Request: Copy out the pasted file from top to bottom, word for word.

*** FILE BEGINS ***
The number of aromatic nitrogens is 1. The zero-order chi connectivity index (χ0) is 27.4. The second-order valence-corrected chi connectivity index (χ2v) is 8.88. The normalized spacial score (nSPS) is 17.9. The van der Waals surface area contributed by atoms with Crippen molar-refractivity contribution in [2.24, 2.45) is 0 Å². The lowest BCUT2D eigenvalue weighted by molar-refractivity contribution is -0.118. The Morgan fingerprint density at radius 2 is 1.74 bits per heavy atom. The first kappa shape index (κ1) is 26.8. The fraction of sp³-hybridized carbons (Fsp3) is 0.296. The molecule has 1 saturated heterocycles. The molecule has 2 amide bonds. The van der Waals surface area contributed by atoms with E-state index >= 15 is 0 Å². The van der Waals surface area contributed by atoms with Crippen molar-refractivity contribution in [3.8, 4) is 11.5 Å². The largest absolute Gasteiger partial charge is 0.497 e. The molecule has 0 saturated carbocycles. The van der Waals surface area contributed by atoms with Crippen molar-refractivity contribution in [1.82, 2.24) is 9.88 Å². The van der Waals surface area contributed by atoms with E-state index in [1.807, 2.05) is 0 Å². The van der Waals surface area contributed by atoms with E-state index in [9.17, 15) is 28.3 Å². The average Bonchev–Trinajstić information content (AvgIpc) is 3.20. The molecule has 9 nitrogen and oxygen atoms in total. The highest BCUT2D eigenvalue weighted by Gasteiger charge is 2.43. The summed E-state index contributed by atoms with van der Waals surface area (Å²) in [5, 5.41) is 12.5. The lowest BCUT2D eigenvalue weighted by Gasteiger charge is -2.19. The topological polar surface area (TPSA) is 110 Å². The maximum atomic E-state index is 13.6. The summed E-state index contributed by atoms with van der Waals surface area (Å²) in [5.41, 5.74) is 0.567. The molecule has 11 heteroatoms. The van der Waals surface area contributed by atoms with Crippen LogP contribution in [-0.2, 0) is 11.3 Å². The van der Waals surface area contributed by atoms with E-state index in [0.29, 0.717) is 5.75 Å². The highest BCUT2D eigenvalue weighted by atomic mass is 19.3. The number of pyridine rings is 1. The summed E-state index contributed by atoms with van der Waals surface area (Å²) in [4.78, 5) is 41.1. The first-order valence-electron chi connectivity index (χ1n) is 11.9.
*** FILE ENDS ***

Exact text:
The number of aromatic nitrogens is 1. The zero-order chi connectivity index (χ0) is 27.4. The second-order valence-corrected chi connectivity index (χ2v) is 8.88. The normalized spacial score (nSPS) is 17.9. The van der Waals surface area contributed by atoms with Crippen molar-refractivity contribution in [2.24, 2.45) is 0 Å². The lowest BCUT2D eigenvalue weighted by molar-refractivity contribution is -0.118. The Morgan fingerprint density at radius 2 is 1.74 bits per heavy atom. The first kappa shape index (κ1) is 26.8. The fraction of sp³-hybridized carbons (Fsp3) is 0.296. The molecule has 1 saturated heterocycles. The molecule has 2 amide bonds. The van der Waals surface area contributed by atoms with E-state index >= 15 is 0 Å². The van der Waals surface area contributed by atoms with Crippen molar-refractivity contribution in [3.8, 4) is 11.5 Å². The largest absolute Gasteiger partial charge is 0.497 e. The molecule has 0 saturated carbocycles. The van der Waals surface area contributed by atoms with Crippen molar-refractivity contribution in [1.82, 2.24) is 9.88 Å². The van der Waals surface area contributed by atoms with E-state index in [1.807, 2.05) is 0 Å². The van der Waals surface area contributed by atoms with E-state index in [9.17, 15) is 28.3 Å². The average Bonchev–Trinajstić information content (AvgIpc) is 3.20. The molecule has 9 nitrogen and oxygen atoms in total. The highest BCUT2D eigenvalue weighted by Gasteiger charge is 2.43. The summed E-state index contributed by atoms with van der Waals surface area (Å²) in [5, 5.41) is 12.5. The lowest BCUT2D eigenvalue weighted by Gasteiger charge is -2.19. The topological polar surface area (TPSA) is 110 Å². The maximum atomic E-state index is 13.6. The summed E-state index contributed by atoms with van der Waals surface area (Å²) in [5.41, 5.74) is 0.567. The molecule has 11 heteroatoms. The van der Waals surface area contributed by atoms with Crippen LogP contribution in [-0.2, 0) is 11.3 Å². The van der Waals surface area contributed by atoms with E-state index in [0.29, 0.717) is 5.75 Å². The highest BCUT2D eigenvalue weighted by atomic mass is 19.3. The number of pyridine rings is 1. The summed E-state index contributed by atoms with van der Waals surface area (Å²) in [4.78, 5) is 41.1. The first-order valence-electron chi connectivity index (χ1n) is 11.9.